Party game. Preferably with alcohol involved.
posted by Astro Zombie at 4:10 PM on January 21, 2008 [2 favorites]


My psychotherapist boyfriend says: "Anyone who sees them in a non-test situation can't take the test anymore" -- meaning, the test depends upon seeing the blots for the very first time, so anyone seeing them hanging on your wall will invalidate the (future) test. You may not care, and you may not have anyone visiting the house who will ever be in the position of being given a Rorschach test, but I wouldn't risk it. The test is still in use as a diagnostic tool, however old-fashioned it seems. The "right" thing to do is to give or sell them to a practicing therapist who will use them in their intended way.
posted by chowflap at 4:37 PM on January 21, 2008


Keep in mind, the psychiatric value of the inkblot test is not absolutely certain.
posted by Astro Zombie at 4:43 PM on January 21, 2008


wikipedia says:
Supporters of the test try to keep the actual cards secret so that the answers are spontaneous. This practice is consistent with the American Psychological Association's ethical standards of preserving test security. The official test is sold only to licensed professionals. These ethics were violated first by William Poundstone in his book Big Secrets (1983), which described the method of administering the test and gave outlines of the ten official images. The images have since been leaked to the Internet.[17] This reduced the value of projective testing for those individuals who have become familiar with the material, potentially impacting their care. The Rorschach Society claims the blots are copyrighted; this has been disputed by others who state that the blots are in the public domain under U.S. copyright law based on when they were first created and how long Rorschach has been dead (over 80 years).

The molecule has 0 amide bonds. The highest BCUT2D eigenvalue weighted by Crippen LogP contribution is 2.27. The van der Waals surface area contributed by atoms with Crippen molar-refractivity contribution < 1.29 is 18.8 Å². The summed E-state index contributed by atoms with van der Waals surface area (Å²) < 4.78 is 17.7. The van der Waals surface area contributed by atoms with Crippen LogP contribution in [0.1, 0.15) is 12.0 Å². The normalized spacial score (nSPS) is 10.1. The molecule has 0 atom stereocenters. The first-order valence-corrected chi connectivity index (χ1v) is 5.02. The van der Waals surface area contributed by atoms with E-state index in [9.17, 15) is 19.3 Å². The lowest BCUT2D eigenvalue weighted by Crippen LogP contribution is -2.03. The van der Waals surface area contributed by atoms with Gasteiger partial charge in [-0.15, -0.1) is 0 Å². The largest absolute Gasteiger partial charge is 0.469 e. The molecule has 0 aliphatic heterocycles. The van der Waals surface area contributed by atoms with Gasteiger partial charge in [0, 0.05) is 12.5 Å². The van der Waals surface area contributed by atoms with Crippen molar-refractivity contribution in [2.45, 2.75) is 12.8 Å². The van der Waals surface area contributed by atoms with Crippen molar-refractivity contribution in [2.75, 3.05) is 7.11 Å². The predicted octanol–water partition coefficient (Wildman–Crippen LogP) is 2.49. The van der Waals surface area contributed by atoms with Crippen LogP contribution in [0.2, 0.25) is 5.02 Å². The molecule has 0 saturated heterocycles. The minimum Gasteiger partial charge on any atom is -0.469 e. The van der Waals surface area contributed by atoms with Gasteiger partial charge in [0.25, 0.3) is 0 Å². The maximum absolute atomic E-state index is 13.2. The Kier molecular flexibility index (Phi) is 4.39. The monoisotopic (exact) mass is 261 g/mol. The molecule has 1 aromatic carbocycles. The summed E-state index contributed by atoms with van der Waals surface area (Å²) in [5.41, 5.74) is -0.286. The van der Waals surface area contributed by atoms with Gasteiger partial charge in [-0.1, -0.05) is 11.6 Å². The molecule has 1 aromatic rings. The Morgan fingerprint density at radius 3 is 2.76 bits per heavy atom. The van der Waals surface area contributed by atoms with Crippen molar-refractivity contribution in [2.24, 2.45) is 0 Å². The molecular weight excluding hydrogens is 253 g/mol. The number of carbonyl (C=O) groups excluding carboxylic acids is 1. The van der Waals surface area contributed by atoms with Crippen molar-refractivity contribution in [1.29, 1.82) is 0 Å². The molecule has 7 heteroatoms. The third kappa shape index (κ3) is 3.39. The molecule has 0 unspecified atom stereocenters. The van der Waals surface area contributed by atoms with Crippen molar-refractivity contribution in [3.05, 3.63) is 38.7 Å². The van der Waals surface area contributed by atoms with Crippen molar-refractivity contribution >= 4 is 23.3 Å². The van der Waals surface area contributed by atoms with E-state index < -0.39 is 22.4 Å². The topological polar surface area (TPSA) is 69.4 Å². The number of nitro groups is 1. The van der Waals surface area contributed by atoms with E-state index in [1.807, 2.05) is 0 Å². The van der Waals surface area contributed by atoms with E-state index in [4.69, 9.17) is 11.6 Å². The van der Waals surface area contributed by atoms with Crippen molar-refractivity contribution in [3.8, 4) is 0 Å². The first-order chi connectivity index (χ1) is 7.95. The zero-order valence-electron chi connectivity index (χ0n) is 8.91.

It seems to fall under the realm of professional ethics. You are not a member of the profession anymore, but you were when you purchased or received the test kit. It is now up to you how you want to interpret the professional and personal ethics on this.

Personally, if it were me, I would not sell them or otherwise post them some place where other people could see them.
posted by Nickel at 5:08 PM on January 21, 2008


I'd like some. I'm not sure what the ethical considerations are, but I'm sure they'd disappear quickly on ebay.
posted by robcorr at 5:12 PM on January 21, 2008


Warning: You can't take the test if you look at this link. For those that are curious here's what they look like.
posted by bigmusic at 5:24 PM on January 21, 2008 [1 favorite]


They're easy enough to find on ebay. Hell, I just bid on some, inspired by this thread...
posted by mr_roboto at 6:14 PM on January 21, 2008


I guarantee very few people come into my room. Therefore, unlike all these others which have presumably burgeoning social lives, you should give them to me. QED. The information wants to be free, yo.
posted by oxford blue at 6:32 AM on January 22, 2008


Sell them to a grad student--post flyers in a nearby university's psych department. My friend's a student and had to buy a bunch of tests when he first started. They're expensive!
posted by CiaoMela at 8:15 AM on January 22, 2008


Mail them to me! Or frame and hang them, or ebay, or craigslist.
posted by hannahq at 6:05 PM on January 22, 2008